A tale of two matches (part I)

fiorentina-fansThis is the first part of a tale of two matches. I was recently in Italy on holiday taking in the delights of Florence, Norcia, and Rome. The original intention had been to visit those places in reverse order but that was before the Serie A fixture list was published.

Had the original plan been adhered to then I would have been able to see Lazio v Empoli in Rome. Changing the plan (with the kind agreement of my ever wonderful wife) meant that I could see Fiorentina v AC Milan in Florence, followed a week later by Roma v Inter Milan in the capital.

I may have mentioned before that I have something of a soft spot for Italian football.

Fiorentina’s Stadio Artemio Franchi offers covered seats along only one side of the ground. Thus a dilemma: pay more for a covered seat in the event of it raining or take my chances with a cheaper one that would leave me exposed to the elements?

Conditioned by living in the Tropics, I opted to guard against the elements and thus forked out €65 for a seat beneath the roof. Or at least I tried to.

My command of Italian is limited and yet it wasn’t this that prevented me from concluding an online purchase. The website wanted Italian ID details which, not being Italian, I didn’t have.

No problemo (as the Italians say), I sent an email to the ticket office. Impressively swiftly they responded with a form for me to fill out. I completed the form and returned it. About five times. Each time they sent it back with some new stipulation or request for information that was apparently vital to my obtaining a ticket.

After about 36 hours of back and forth, I had a ticket in my inbox. By contrast the purchase of a Roma ticket online was entirely straightforward.

Security appears to have been tightened at Italian football matches since I last attended one back in 2010. My ticket and ID were scanned and checked several times prior to actually going through the turnstile and entering the stadium.

It was an hour before kick-off. I generally like to get to games early and savour the build-up.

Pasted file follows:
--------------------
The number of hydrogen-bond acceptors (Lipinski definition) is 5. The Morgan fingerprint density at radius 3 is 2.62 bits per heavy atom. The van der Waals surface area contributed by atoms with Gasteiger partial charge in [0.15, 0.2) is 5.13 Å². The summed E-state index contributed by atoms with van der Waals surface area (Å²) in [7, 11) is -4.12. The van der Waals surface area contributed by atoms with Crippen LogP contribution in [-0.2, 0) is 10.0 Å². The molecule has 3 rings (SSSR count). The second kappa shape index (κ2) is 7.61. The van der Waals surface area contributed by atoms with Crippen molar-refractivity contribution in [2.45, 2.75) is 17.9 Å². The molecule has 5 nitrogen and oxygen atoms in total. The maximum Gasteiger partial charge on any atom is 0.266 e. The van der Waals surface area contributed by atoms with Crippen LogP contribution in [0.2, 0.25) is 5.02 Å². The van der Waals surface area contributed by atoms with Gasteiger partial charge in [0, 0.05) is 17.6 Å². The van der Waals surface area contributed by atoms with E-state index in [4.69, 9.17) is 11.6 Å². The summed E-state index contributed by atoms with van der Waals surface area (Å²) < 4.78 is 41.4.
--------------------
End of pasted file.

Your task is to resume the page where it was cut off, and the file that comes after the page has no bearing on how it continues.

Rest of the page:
A few days earlier I’d read an article by Paul Scholes in which he said that he was becoming increasingly disillusioned by ‘big football’ (by which he was primarily referencing the English Premier League) and preferred watching Salford games, the semi-professional club that he part owns.

Italian football is no longer quite the glorious spectacle that I first fell in love with in the ‘90s but Fiorentina v AC Milan still qualifies as a pretty ‘big’ game. I support neither side but was still excited to be at a big game, more excitement than I would have felt at Lazio v Empoli for instance.

There’s nothing quite like that feeling of going to a big game, especially one under the lights. Floodlights do remarkable things to football grounds, they charge the whole atmosphere.

I know what Scholes means though, and a ‘big game’ can be defined as any game that really means something to those watching, and hopefully to those taking part. Thus there are big games at all levels of the footballing pyramid and I think the point that the ex-Manchester United star was making is that the experience should be an authentic one.

Before the big game kicked off I noticed several small boys playing with a ball at the edge of the vast stand behind the goal to my left. Theirs was the sheer exuberant joy of kicking a ball around, as multi-millionaire superstars warmed up on the pitch just a few metres away.

A few seats along from me were a couple of students (somehow, wherever you are in the world, it’s always easy to spot students) with ‘Forza Viola’ painted on their arms. It seemed a strange way to display your colours but perhaps purple isn’t the easiest for some to work with.

I had paid to be dry so of course it was a warm cloudless night with not so much as a hint of rain. I could’ve had a much better and cheaper seat on the opposite side of the ground but insurance comes at a price.